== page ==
15. Update! Added the Centaur, a 20 mT VTVL cargo SSTO. What a mouthful of acronyms! Post below: CENTAUR The first of a new breed: Practical cargo chemical SSTOs, with a payload bay and a generous maximum payload. Why would I bother, if I have a ton of airbreathing SSTOs that can do the same thing, for less fuel and cost? Well, airbreathers are not really that much slower than rockets in getting to orbit, but they are slower. And some people just don't like them. Plus, legendary designs like the DC-X and Bono's monsters have always intrigued me. If only our earth was a tiny bit less massive, or our chemical engines a bit better, we could have one of these. Wouldn't that be cool? And isn't that a good enough reason to build such a thing in KSP? Besides, it is actually useful. And what is a 'generous maximum payload', I hear you ask? Well, in this case, 20mT to 100kms circular, which is nothing to sneer at. Basically, as long as you aren't carrying mostly fuel, you will max out the payload volume long before you max out the payload weight (for handy calculations, the maximum takeoff weight is indicated on the description). Handling is superb, with the powerful RCS system and the almost-empty mass in orbit being relatively low. And once it's time to get back, you won't take any longer than to reenter any capsule: point your butt to the wind, and let the gods of newtonian mechanics carry you down, you will barely see a few temperature gauges turn brownish. Happy launches! Rune. New naming convention for VSSTOs, too. Why do you think that is?
  16. I'm getting good at this. That, right there, was intended. Proof of frantic last-minute terminal guidance: Rune. Ballistic flights are easy, once you get the hang of flying backwards... and Trajectories. That too.
  17. Holy mother of edits. I'm done. I'm finally done! Everything is updated and compliant with 1.3.1, and I even whipped up a couple of fancy pics (I'm not ashamed to say I stole the idea from @Raptor9) and organized things and everything. Check it out! Rune. Now, to put moar things inside!
  18. This thing is shaping up nicely, I think. What do you guys think? 20mT to orbit, seen here during shakeout test, AKA assembling another package for the next Jool window. Rune. For those that say that SSTOs take too long to get to orbit, you can now go ballistic.
  19. That is really helpful, thanks! I still have all the old seeds in various savegames, so I imagine if I can get that to work, it will pretty much solve all my issues. Rune. Good thing I make backups of the backups.
  20. More info I guess, because I found this only after posting myown issue under modded installs: I am short of glad I was not crazy, and this is a thing that happens. Going by @Squelch's comment, and after more tinkering, apparently it's only seeds with >8 characters that get converted to scientific notation... which ends up with a 8 digit number converted into an seven-digit number, with a rounding error ensuring they are not the same. I've tried manually converting the old seed to scientific notation... but since it has eight characters (I assume it's because of that), the game just assigns a new completely different seven-digit one without scientific notation. Rune. Was that really neccessary, and the old seed completely irreproducible? Because it has seriously bummed my day, I have like ten of these asteroid bases in my save.
  21. I am posting this here, because I do run a modded install. But I seriously doubt it is a question of mods! Anyhow, a description of the issue: Asteroids keep changing seed, basically, like the title says. After being perfectly stable for a long time, and having placed a ton of stuff on them with KAS, suddenly the other day I went to one of them rocks, and found that the asteroid had swallowed the ships docked to it. Fortunately, the game now does backups, so I could backtrace the issue to before it happened, and replicate it, taking pictures this time. I think the important bit is the last error, the rest is just a very old save with a lot of mods removed (I think, but would gladly be informed otherwise): With a bit of savegame editing I found that the thing that was happening was that the asteroid kept changing seed when I made a new save, but it would load old or new savegames with the old seeds with no issues. So yeah, I could short of undo the damage. But it would keep changing the seed if I saved after loading that vessel. Well, I left that one alone, changed the seed back manually without it loaded, and proceeded to load another asteroid station, just in case. And then this happened: That is not cool. That base in particular is one of my oldest ones. It has survived four game versions, and still has 600mT of unextracted ore inside. The thing has not exploded, incidentally. It is just an empty globe of stuff (You can see I even wrote stuff with solar panels on the surface) attached to a rock that suddenly is much, much smaller. I actually use it a lot, and building such a thing is complicated. Again, it keeps switching seeds whenever I save with it loaded, but is very happy to load with the old seed from an old backup save, and won't change it unless I save with it loaded (but persistance.sfs autosaves whenever you switch vessels, so loading it means the seed changes immediately). No idea why, it doesn't throw out an error until I load the new save with the wonky seed either! The new seed is something very similar to the old one, but '-2.251617E+07' instead of '-22516169', for example, if that helps in any way. Could somebody help here? I don't want to fiddle around with KAS for one hour only for it to happen again immediately afterwards! And I strongly suspect KAS is not to blame here, because the first time it happened, it was with a ship towing a new rock, docked to it with a Klaw and without stuff surface-attached to it yet. Oh, and a modlist of sorts, for completeness' sake: Rune. I don't even know who to ask about this, frankly, but thanks for reading if you got this far!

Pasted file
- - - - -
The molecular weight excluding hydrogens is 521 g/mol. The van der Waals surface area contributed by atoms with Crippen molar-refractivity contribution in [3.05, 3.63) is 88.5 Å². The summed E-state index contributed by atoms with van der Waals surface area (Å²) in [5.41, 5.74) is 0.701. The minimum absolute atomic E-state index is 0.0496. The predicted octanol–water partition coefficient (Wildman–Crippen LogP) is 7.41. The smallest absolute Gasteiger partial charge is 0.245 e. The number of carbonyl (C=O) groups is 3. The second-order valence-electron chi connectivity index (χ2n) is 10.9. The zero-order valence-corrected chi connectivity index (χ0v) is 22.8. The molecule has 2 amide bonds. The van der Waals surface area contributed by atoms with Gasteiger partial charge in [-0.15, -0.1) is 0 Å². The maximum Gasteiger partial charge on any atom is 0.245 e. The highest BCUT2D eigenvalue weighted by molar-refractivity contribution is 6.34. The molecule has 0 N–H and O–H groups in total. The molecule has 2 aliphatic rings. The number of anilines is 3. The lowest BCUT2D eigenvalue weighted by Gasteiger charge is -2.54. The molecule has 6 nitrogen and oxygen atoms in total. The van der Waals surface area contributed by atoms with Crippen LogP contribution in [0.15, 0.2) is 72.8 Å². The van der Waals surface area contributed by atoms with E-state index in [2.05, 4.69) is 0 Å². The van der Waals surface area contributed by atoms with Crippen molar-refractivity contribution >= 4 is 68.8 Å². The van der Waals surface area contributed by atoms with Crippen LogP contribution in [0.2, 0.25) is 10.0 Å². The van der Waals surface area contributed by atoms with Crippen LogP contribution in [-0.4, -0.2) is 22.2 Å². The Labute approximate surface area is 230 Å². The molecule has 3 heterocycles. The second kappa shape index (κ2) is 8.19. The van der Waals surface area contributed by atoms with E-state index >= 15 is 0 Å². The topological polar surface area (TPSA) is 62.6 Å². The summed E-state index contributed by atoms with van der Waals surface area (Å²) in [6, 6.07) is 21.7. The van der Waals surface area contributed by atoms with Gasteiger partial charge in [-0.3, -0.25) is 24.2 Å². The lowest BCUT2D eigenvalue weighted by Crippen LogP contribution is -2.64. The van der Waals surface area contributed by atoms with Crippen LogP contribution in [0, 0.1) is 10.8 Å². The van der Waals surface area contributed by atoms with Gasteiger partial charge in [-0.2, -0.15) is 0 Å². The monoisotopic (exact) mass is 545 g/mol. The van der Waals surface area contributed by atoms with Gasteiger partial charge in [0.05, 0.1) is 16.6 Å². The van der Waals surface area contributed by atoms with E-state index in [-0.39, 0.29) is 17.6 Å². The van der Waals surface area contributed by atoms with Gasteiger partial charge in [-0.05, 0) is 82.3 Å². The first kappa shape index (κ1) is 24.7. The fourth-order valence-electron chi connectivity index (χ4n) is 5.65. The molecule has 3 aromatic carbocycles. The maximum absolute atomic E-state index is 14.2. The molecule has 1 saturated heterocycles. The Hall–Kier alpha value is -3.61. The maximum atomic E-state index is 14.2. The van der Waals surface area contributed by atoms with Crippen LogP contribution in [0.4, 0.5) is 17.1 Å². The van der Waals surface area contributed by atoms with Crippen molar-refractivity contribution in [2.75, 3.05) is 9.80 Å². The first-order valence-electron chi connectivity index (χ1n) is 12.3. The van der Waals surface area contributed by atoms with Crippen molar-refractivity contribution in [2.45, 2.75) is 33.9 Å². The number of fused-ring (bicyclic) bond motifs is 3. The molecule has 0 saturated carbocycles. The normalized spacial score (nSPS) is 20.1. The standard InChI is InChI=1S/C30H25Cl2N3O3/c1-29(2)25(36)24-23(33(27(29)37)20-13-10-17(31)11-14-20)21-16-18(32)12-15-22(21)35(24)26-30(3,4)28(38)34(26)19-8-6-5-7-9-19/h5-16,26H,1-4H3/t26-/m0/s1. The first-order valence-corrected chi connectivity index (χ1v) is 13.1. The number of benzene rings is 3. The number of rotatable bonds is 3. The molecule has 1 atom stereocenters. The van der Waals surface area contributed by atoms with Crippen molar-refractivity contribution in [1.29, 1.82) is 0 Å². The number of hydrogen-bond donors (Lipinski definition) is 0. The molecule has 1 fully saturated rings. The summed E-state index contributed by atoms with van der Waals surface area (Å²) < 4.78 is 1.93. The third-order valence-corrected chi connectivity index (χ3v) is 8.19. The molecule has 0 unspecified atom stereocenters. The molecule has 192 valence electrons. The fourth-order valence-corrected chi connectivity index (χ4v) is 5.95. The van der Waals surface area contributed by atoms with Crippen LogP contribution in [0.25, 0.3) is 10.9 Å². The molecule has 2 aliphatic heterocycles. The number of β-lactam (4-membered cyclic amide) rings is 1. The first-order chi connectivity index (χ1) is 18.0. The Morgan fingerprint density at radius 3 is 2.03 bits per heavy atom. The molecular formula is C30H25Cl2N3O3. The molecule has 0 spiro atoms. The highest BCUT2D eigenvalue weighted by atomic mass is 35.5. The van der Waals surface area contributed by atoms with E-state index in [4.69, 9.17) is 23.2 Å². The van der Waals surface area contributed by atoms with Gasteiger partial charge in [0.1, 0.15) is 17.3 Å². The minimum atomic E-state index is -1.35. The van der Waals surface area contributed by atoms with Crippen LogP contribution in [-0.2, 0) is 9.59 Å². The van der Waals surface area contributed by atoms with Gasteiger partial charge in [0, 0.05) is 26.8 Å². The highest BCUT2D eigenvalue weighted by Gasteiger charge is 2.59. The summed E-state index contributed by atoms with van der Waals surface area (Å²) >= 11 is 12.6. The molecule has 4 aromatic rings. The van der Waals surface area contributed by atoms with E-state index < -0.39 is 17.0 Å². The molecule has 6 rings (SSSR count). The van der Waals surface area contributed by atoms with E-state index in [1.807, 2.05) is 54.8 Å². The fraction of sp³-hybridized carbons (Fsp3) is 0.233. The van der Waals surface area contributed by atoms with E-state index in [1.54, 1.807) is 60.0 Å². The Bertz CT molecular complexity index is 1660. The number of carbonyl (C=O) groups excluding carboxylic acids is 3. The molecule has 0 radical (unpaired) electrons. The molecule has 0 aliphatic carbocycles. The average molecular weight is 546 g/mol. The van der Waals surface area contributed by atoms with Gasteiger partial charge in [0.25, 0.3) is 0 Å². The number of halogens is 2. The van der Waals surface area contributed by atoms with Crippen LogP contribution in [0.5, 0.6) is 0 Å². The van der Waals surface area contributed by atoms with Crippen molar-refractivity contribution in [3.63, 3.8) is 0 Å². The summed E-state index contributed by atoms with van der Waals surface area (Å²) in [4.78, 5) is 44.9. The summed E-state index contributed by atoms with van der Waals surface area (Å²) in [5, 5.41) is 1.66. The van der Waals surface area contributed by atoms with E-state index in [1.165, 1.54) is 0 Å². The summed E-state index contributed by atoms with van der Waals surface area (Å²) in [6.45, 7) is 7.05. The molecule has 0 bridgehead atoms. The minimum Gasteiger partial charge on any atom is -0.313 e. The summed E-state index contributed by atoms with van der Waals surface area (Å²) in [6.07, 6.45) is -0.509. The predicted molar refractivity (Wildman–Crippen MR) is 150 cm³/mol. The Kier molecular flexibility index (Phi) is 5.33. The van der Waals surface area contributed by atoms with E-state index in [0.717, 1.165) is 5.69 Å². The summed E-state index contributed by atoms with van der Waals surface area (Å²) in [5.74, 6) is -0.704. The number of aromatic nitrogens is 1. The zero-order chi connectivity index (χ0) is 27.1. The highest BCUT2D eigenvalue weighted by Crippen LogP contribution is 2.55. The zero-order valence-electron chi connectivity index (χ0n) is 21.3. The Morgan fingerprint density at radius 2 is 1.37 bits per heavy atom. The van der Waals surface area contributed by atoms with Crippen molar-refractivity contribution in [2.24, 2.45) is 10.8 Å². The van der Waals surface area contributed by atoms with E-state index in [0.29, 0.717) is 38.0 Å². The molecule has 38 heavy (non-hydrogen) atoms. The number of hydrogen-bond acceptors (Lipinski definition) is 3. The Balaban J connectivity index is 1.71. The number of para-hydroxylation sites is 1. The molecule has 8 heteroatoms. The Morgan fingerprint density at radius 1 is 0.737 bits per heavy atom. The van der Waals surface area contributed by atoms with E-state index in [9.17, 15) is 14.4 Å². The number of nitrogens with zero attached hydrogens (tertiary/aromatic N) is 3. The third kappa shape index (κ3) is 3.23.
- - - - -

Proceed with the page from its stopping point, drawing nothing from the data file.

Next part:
22. I like that Armadillo! I've designed similar stuff myself, fairings are the best thing since sliced bread once you get the hang of them. I would even use something similar in my save, if I didn't like Mk3 adaptor tanks so much, and didn't use kerbin SSTOs as general-use landers already. Kind of like that Armadillo can do 'all the things' the others can? 'If you can make it there...', and all that. Rune. And I have a hunch we will get to change their textures next update! Disclaimer: This is very much not a confirmed thing, that I know of. It might not happen, or need a mod to happen.
  23. Considering how dark nighttime on kerbin is (at least on map mode), it's still nice to have a marker to aim for. Rune. KSC is always on the nightside when you go for it.
  24. Put a marker on it. The classic way has always been launching a kerbal and planting a flag somewhere, but nowadays we can use waypoints placed using the map screen. Rune. It's the small things that make a difference, sometimes.
  25. For old times' sake, and 'cause Mk2 fuselages are crappy: 4,3km/s on LKO, which is actually excessive for the intended purpose (7 crew trained to lvl3 by doing a Minmus landing, pop out of Kerbin's SOI, then return via Munar flyby). But hey, maybe you want to squeeze a Munar landing in there while you are at it. I might make a ~15mT long range cargo bird, removing the foremost liquid fuselage sections to put a larger payload bay, and optionally train in larger batches. Rune. Simple, but it actually looks rather nice.